I’ve watched journalism organizations, publications and conferences host workshops or write articles about freelancing that begin and end with “landing the perfect pitch,” often taught by editors who have never been freelancers themselves.
And I’ve watched great pitches land, and fall apart, or articles be killed, or payments never come, and I’ve told anyone who would listen, and many who would not: Freelancing is more than a pitch. It’s a business.
Being a good journalist is not the same as being a good freelancer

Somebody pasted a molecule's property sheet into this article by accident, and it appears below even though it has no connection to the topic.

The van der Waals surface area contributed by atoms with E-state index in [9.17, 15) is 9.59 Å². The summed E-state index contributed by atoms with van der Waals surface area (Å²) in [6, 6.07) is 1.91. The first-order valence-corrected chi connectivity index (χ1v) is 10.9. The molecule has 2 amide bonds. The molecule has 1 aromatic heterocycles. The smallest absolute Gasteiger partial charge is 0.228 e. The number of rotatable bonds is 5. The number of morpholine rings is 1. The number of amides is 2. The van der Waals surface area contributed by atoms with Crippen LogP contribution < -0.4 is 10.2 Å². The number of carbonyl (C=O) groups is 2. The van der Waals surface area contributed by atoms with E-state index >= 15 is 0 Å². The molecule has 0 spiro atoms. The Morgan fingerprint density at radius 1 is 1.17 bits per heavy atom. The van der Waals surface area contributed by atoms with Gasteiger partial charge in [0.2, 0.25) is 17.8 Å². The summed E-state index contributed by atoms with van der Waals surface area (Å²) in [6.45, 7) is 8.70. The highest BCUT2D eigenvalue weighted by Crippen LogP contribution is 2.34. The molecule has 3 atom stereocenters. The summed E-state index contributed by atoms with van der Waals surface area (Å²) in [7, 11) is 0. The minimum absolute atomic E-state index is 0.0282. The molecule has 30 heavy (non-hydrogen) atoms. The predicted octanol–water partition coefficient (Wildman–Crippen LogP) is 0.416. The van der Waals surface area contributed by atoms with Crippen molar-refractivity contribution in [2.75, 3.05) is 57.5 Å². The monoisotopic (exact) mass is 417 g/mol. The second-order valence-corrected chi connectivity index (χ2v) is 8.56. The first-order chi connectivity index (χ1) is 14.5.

The difference between being a journalist and being a freelance journalist is the difference between doing your taxes online and opening up an accounting firm. It’s the difference between taking a flight and running an airline, or between making the world’s best cupcake in your kitchen and starting a food truck.
I’m a journalist and editor, yes, but in order to do that on a freelance basis, I’m also a salesperson, a strategic planner, a communications specialist, a grants manager, and a bounty hunter.
Once, when a change in accountants at a client resulted in confusion over whether or not I had been paid (I had not), I brought a box of cookies to the office, introduced myself to the new accountant, and very politely refused to leave until he cut me a check. (He did.)